The word has no place in my bathroom unless it’s being used to describe the new machine that’s going to take all the straining out of having a crap.
“New Floaty shampoo, now with curl enhancing technology”
“Radiance Boosting Technology, now as standard in every bottle of Shine-o Hairspray!”
“Are your eyelashes boring? Increase their excitingness using all new eyelash long making technology!”
Technology. What a load of crap.
Yet people buy into it. They lap up all the shit about ‘increasing radiance’, ‘taughtening wrinkles’ and ‘plumping up skin’. Plumping? Isn’t that what you do to pillows or cushions by punching them? If that’s the case then remind me to pop over to Jamie Oliver’s house and plump up the skin of his nose.
If I ran the world (God, there’s an idea. Imagine if I ruled the world) the only way the word technology would be allowed on bathroom products would be if they contained miniature construction sets that you used for whatever the product was supposed to alleviate or make shinier. Imagine, spray to make your hair curlier that utilised ropes and pulleys to achieve the effect, or an incredibly resilient hair gel that relied on miniature scaffolding.
And what the hell are those survey’s all about?
“65% of women said that after using Urea’s Age De-oldifying Cream, their skin looked less old”
65%. Of women. Riiiight. So, in your universe, asking 132 women out of approximately 3 billion to try the cream and asking them what they thought constitutes a large enough evidence base to be able to say that 65% of all women thought it was great? I see. And, tell me, how did you come to that particular percentage? Correct me if I’m mistaken, but 65% of 132 is 85.8, so which particular participant in your, clearly cleverly designed market research, had such an internal struggle that she could only give an answer for 0.8 of herself?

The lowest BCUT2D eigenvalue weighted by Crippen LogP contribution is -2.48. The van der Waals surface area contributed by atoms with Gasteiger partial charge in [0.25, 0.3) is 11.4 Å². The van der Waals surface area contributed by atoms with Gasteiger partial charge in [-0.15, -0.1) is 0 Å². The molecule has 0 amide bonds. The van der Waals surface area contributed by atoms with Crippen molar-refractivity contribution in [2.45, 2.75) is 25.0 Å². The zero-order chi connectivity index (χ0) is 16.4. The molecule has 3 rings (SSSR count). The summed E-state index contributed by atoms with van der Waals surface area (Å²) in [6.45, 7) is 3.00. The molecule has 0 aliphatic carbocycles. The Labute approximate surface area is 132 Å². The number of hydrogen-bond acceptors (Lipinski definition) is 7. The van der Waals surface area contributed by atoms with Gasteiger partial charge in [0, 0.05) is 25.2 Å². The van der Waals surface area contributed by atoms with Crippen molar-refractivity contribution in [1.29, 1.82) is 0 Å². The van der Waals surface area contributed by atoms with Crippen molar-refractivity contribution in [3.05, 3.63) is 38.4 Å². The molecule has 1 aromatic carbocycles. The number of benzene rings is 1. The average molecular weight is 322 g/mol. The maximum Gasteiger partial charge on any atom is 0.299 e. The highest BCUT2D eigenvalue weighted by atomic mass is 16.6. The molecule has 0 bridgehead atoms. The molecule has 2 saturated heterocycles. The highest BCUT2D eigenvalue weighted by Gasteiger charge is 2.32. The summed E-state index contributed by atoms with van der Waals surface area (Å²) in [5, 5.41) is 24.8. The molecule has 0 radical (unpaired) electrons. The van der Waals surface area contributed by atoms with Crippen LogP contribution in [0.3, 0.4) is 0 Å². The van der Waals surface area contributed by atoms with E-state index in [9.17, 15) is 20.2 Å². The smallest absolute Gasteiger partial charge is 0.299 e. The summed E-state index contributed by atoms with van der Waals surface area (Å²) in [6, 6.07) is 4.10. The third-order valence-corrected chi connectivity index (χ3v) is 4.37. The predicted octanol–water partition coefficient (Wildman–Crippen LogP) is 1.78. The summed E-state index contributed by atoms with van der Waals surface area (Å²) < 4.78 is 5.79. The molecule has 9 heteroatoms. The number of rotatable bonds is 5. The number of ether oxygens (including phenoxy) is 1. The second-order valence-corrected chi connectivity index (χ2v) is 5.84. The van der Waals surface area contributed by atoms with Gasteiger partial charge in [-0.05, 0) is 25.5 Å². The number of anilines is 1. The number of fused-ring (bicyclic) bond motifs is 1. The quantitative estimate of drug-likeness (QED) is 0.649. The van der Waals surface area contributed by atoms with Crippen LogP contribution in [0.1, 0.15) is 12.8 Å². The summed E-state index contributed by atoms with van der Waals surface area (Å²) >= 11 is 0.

I know the above is bollocks, but it’s certainly no more bollocks than the actual figures. Go and check for yourselves. Sit yourself in front of a TV and you’ll only have to wait a few minutes before some product claims to know just how the worlds female population would vote regarding the effectiveness of a given skin de-crapifying product.
And going back to that complaint I mentioned earlier about wording; why do products and their advertising use foreign words?
I watched one the other day that suggested the product was a rich crème. And it wasn’t simply the wording on the box, but the voiceover chappy on the advert actually used the word!!
Crème!? Crème!? Unless I missed a memo or my vocabulary skills are absolutely diabolical, the word I think your looking for is cream. It’s a rich cream. Crème is French. It means cream. Why use a French word to describe something that we have a perfectly serviceable word for!? It’s not like courgette or blancmange where we stole the French words and use them as if we invented them. We have a word and it’s cream!!!
One of them uses an Italian word for nourish, instead of nourish! It’s mental.
Right, I’m off. I’m actually not well (damned kidney infection), but see how I love you all so much that I make the effort to give you a little something to irritate your eyes and get stuck down the back of your brain.